A town judge on Tuesday refused to dismiss a drugged-driving case against Kerry Kennedy, ex-wife of Gov. Andrew Cuomo.
Kennedy "cut a wide swath of danger and risk" when she was arrested in July after her Lexus swerved into a tractor-trailer near her home north of New York City, Justice Elyse Lazansky wrote in a ruling filed in North Castle Town Court.
The judge acknowledged Kennedy's public service but said a trial did not have to end that.
"It is safe to say that Kerry Kennedy is not a typical criminal defendant. She has achieved a great deal and is dedicated to good works ... other gifted powerful and wealthy politicians and celebrities too numerous to mention have faced a wide variety of criminal charges and have gone on to do their jobs or serve the public in many important ways," Lazansky said.
No trial date was set, but a trial would be in October at the earliest.
When asked how Kennedy felt about the decision, defense attorney Gerald Lefcourt said Kennedy was "not happy about it, but it is what it is."
"We are very disappointed and we disagree with it, but we have every confidence that Ms. Kennedy will be exonerated," Lefcourt said.
Police said the daughter of the late Sen. Robert F. Kennedy failed sobriety tests. A small amount of a sleeping drug was found in her blood. She said she believed she accidentally took a sleeping pill that morning instead of thyroid medication.
Prosecutors had argued that dropping the charge would feed the perception that famous people are treated differently.
Kennedy and her lawyers had argued in court papers that fairness demanded a dismissal. They said she took the sleeping pill accidentally and the only harm done was to Kennedy's own pride and her famous name. They recounted her work for social justice and included a large file of glowing letters from friends and relatives.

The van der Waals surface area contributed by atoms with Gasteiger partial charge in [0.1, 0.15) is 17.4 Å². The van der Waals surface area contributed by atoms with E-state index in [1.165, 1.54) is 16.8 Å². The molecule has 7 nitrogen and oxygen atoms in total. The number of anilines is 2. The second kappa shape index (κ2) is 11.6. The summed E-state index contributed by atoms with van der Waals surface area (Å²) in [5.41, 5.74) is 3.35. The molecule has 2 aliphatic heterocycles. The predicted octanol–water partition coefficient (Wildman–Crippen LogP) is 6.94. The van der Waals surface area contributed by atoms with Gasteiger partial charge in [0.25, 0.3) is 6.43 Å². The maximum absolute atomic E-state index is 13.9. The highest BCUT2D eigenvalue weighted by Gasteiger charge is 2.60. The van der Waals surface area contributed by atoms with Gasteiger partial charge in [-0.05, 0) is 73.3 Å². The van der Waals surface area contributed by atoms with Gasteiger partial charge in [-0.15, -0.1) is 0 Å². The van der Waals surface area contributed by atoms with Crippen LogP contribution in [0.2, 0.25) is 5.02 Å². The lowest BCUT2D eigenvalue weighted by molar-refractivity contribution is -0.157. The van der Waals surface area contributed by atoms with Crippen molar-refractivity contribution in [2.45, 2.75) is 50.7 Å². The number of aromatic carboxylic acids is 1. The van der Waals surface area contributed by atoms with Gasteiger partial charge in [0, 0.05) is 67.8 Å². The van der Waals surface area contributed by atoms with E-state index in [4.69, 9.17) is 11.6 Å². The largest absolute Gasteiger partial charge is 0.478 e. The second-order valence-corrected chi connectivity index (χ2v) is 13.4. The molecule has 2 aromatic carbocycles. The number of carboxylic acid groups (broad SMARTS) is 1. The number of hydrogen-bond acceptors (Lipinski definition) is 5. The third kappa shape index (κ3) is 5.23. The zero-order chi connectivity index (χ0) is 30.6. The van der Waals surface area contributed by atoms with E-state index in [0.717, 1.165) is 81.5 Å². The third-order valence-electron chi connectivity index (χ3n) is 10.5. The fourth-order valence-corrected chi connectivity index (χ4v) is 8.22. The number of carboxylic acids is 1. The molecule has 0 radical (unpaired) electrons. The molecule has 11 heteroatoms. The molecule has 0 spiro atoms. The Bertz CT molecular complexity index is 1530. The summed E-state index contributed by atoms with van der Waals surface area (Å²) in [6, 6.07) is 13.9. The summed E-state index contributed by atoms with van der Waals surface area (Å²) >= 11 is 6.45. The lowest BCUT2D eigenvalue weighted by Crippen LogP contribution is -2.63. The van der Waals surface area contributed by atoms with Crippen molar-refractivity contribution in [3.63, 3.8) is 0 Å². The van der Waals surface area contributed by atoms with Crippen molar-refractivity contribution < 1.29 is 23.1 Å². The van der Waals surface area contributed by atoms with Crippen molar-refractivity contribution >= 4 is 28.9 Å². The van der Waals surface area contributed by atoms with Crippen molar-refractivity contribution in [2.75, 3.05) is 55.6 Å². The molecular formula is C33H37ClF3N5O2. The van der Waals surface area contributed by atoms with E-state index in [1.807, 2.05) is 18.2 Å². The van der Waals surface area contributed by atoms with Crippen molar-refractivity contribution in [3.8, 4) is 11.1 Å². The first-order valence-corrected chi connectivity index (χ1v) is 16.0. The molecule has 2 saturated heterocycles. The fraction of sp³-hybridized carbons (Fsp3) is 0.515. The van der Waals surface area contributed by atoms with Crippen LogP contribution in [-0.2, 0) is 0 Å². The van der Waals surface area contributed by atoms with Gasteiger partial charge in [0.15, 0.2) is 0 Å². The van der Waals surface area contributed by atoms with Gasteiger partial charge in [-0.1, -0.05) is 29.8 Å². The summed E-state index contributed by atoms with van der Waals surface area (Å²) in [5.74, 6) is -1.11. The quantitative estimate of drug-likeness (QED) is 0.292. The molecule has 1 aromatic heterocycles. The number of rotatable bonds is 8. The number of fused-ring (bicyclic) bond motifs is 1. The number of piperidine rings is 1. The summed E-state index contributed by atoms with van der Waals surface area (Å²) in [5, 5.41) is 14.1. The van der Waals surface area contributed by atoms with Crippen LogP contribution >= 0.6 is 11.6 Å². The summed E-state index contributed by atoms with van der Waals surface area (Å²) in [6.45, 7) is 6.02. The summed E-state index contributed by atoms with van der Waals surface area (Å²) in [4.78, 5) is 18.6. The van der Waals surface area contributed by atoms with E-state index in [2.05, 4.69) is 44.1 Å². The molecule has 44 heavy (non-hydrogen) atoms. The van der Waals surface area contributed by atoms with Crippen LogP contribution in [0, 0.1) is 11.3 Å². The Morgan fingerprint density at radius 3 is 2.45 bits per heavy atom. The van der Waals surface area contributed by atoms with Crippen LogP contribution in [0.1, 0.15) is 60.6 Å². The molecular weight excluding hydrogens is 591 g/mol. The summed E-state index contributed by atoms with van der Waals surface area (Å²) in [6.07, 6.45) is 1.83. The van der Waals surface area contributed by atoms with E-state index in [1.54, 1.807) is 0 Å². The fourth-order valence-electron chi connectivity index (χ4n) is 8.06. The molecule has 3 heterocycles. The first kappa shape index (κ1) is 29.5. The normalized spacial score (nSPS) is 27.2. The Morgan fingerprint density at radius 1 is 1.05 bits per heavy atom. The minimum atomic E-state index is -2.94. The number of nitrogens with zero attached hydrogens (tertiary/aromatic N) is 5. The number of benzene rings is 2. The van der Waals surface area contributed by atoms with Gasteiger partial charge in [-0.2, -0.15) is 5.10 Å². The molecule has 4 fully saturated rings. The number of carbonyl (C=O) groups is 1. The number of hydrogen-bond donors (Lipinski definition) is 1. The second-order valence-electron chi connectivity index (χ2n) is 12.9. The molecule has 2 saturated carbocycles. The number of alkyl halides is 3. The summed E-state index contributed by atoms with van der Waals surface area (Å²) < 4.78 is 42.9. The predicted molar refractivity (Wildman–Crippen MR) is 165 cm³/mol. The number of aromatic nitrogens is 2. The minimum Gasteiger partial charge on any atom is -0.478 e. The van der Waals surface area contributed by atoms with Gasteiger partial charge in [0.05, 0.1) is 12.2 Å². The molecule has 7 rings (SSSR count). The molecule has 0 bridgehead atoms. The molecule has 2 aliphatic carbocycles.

Kennedy's mother, Ethel Kennedy, wrote that "Human rights defenders in need from the tomato fields of Florida to the slums of Port au Prince, the desert of Western Sahara and the still homeless of New Orleans have come to rely on her compassion, keen insight, judgment and support."
Other letters came from her brothers, sisters and in-laws, several priests and an assistant secretary of state.
Lefcourt noted that the assassinations of Kennedy's father and uncle, President John F. Kennedy, meant Kennedy "experienced more tragedy by the age of 8 years old than most people experience in a lifetime."
He wrote that Kennedy's accident caused no injuries or damage to other vehicles, and "any harm is limited to the humiliation and embarrassment inflicted on Ms. Kennedy, and the damage to her reputation because of her community standing and family name."
However, the Westchester County district attorney's office opposed a dismissal, saying that "would feed a public perception that people of wealth and privilege are treated differently than others."
The defense said that position held Kennedy to a higher standard "because of her family name and purported wealth and notoriety."
The Kennedy family has been prominent in the news in New York's northern suburbs over the past year.
Kerry Kennedy's sister-in-law and close friend, Mary Kennedy, hanged herself a year ago at her Bedford home. Her brother Douglas Kennedy was acquitted in November of child endangerment and harassment charges stemming from a scuffle in a hospital maternity ward in Mount Kisco.